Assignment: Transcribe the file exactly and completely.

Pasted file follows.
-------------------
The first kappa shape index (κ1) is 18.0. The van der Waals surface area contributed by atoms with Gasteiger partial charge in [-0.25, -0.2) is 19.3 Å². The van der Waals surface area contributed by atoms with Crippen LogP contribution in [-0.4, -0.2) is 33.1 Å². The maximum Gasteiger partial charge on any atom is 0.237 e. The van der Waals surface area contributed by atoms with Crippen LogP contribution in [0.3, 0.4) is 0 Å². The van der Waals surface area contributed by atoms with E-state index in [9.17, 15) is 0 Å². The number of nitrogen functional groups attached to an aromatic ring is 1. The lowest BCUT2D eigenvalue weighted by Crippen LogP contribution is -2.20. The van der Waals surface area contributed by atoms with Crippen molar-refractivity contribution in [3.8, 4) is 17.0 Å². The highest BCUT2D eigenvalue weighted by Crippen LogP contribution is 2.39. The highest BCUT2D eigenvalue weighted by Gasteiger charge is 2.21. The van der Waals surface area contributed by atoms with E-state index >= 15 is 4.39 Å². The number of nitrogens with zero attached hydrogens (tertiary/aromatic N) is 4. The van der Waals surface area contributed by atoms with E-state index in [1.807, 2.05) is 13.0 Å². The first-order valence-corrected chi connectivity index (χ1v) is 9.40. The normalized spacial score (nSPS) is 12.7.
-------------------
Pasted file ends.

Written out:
The first kappa shape index (κ1) is 18.0. The van der Waals surface area contributed by atoms with Gasteiger partial charge in [-0.25, -0.2) is 19.3 Å². The van der Waals surface area contributed by atoms with Crippen LogP contribution in [-0.4, -0.2) is 33.1 Å². The maximum Gasteiger partial charge on any atom is 0.237 e. The van der Waals surface area contributed by atoms with Crippen LogP contribution in [0.3, 0.4) is 0 Å². The van der Waals surface area contributed by atoms with E-state index in [9.17, 15) is 0 Å². The number of nitrogen functional groups attached to an aromatic ring is 1. The lowest BCUT2D eigenvalue weighted by Crippen LogP contribution is -2.20. The van der Waals surface area contributed by atoms with Crippen molar-refractivity contribution in [3.8, 4) is 17.0 Å². The highest BCUT2D eigenvalue weighted by Crippen LogP contribution is 2.39. The highest BCUT2D eigenvalue weighted by Gasteiger charge is 2.21. The van der Waals surface area contributed by atoms with E-state index >= 15 is 4.39 Å². The number of nitrogens with zero attached hydrogens (tertiary/aromatic N) is 4. The van der Waals surface area contributed by atoms with E-state index in [1.807, 2.05) is 13.0 Å². The first-order valence-corrected chi connectivity index (χ1v) is 9.40. The normalized spacial score (nSPS) is 12.7.